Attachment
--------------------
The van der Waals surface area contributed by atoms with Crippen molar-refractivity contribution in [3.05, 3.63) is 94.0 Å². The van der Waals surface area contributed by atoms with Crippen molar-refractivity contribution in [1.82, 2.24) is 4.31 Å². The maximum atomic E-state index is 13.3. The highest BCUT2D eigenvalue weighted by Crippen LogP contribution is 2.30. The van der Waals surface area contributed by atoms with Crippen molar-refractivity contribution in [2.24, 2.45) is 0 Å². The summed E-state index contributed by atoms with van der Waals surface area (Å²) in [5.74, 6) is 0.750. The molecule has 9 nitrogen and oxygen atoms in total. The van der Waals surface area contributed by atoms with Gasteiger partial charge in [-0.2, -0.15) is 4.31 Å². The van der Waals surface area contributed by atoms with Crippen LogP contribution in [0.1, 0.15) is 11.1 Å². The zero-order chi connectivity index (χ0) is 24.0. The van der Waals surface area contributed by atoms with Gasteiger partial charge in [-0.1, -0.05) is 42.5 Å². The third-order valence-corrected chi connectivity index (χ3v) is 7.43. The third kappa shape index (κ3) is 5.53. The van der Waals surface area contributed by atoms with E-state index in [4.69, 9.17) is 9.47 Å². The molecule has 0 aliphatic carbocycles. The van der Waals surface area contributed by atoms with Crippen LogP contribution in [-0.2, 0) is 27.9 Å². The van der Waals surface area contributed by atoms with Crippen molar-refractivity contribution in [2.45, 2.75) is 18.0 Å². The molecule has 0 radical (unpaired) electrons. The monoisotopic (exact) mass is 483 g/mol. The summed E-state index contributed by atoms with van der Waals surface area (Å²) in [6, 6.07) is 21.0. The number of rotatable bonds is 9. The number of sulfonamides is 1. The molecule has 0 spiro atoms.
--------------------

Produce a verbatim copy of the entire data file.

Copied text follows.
The van der Waals surface area contributed by atoms with Crippen molar-refractivity contribution in [3.05, 3.63) is 94.0 Å². The van der Waals surface area contributed by atoms with Crippen molar-refractivity contribution in [1.82, 2.24) is 4.31 Å². The maximum atomic E-state index is 13.3. The highest BCUT2D eigenvalue weighted by Crippen LogP contribution is 2.30. The van der Waals surface area contributed by atoms with Crippen molar-refractivity contribution in [2.24, 2.45) is 0 Å². The summed E-state index contributed by atoms with van der Waals surface area (Å²) in [5.74, 6) is 0.750. The molecule has 9 nitrogen and oxygen atoms in total. The van der Waals surface area contributed by atoms with Gasteiger partial charge in [-0.2, -0.15) is 4.31 Å². The van der Waals surface area contributed by atoms with Crippen LogP contribution in [0.1, 0.15) is 11.1 Å². The zero-order chi connectivity index (χ0) is 24.0. The van der Waals surface area contributed by atoms with Gasteiger partial charge in [-0.1, -0.05) is 42.5 Å². The third-order valence-corrected chi connectivity index (χ3v) is 7.43. The third kappa shape index (κ3) is 5.53. The van der Waals surface area contributed by atoms with E-state index in [4.69, 9.17) is 9.47 Å². The molecule has 0 aliphatic carbocycles. The van der Waals surface area contributed by atoms with Crippen LogP contribution in [-0.2, 0) is 27.9 Å². The van der Waals surface area contributed by atoms with Crippen molar-refractivity contribution in [2.45, 2.75) is 18.0 Å². The molecule has 0 radical (unpaired) electrons. The monoisotopic (exact) mass is 483 g/mol. The summed E-state index contributed by atoms with van der Waals surface area (Å²) in [6, 6.07) is 21.0. The number of rotatable bonds is 9. The number of sulfonamides is 1. The molecule has 0 spiro atoms.